Hundreds of thousands of people packed the streets
Liverpool city centre was brought to a standstill as thousands of visitors turned out to catch a glimpse of La Princesse, the 50ft (15m) spider.
Crowds packed the streets to follow the mechanical beast on its walkabout from the Cunard building through the city.
And although the rain eased for part of the day, onlookers were still soaked by huge jets of water from her abdomen.
The £1.5m Capital of Culture event, operated by French company La Machine, was continuing on Sunday.
La Machine's 37-tonne beast has generated headlines around the world, and culture bosses say they have been delighted with her impact.
Mike Doran, of the Liverpool Culture Company, said: "I've never seen the city centre look so busy. It is reminiscent of when Liverpool brought the European Cup back."
There was some disappointment earlier on Saturday when crowds turned up outside the Cunard building expecting a show which never materialised.
Spider to reawaken
Nicky Webb, a director of Artichoke - the company producing the show - blamed the mix-up on cultural differences and said the French artists never intended to stick to a schedule.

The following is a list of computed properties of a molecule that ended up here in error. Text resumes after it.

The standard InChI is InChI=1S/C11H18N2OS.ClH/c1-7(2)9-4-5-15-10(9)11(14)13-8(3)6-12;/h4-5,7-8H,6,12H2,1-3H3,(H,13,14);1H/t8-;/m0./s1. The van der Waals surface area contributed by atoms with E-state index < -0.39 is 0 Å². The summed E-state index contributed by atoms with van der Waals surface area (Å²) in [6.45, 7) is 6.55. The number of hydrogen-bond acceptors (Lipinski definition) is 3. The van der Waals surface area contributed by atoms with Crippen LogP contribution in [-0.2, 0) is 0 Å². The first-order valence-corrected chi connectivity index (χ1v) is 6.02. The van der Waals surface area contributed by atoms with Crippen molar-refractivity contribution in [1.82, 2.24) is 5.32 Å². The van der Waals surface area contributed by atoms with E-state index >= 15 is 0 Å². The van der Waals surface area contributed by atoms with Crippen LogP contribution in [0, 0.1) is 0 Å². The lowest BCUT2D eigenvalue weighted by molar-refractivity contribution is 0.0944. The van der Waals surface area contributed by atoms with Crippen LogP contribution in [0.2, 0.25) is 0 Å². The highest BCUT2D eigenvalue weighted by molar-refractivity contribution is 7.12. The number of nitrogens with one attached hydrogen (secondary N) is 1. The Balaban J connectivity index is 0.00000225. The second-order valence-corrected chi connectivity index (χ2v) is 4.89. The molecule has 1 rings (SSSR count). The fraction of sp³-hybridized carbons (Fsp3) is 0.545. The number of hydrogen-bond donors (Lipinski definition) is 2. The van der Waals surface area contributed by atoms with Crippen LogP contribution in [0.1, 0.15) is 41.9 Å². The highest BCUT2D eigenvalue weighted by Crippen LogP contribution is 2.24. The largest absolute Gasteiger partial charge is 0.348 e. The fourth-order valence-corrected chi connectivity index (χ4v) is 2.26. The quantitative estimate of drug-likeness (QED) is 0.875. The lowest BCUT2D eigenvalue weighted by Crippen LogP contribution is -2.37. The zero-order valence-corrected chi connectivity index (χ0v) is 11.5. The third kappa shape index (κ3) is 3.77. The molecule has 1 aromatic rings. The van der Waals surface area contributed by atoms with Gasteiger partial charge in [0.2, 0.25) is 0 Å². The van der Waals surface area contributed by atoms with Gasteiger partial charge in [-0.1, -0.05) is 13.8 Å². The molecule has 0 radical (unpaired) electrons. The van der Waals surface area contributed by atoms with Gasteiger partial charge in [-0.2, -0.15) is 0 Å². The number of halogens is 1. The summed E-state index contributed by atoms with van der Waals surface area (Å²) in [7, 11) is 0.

She said: "For them the story is a piece of magic. They want the spontaneity of things not running according to our British clockwork... it doesn't work like that with a show like this."
Nevertheless, show organisers said La Princesse would once again reawaken on Sunday afternoon.
La Princesse was unveiled to the public on Wednesday morning, hanging from a redundant office block next to Lime Street railway station.
She was woken in a hail of fireworks and smoke at 1130 BST on Friday, before striding up and down in front of the arena in front of a cheering crowd.
Later on Friday night she took a dip in the Mersey in front of an estimated 20,000 people.
The spider is made out of steel and poplar wood and is operated by up to 12 people strapped to her frame.
In May 2006, the company's Sultan's Elephant drew an estimated one million people to the streets of London.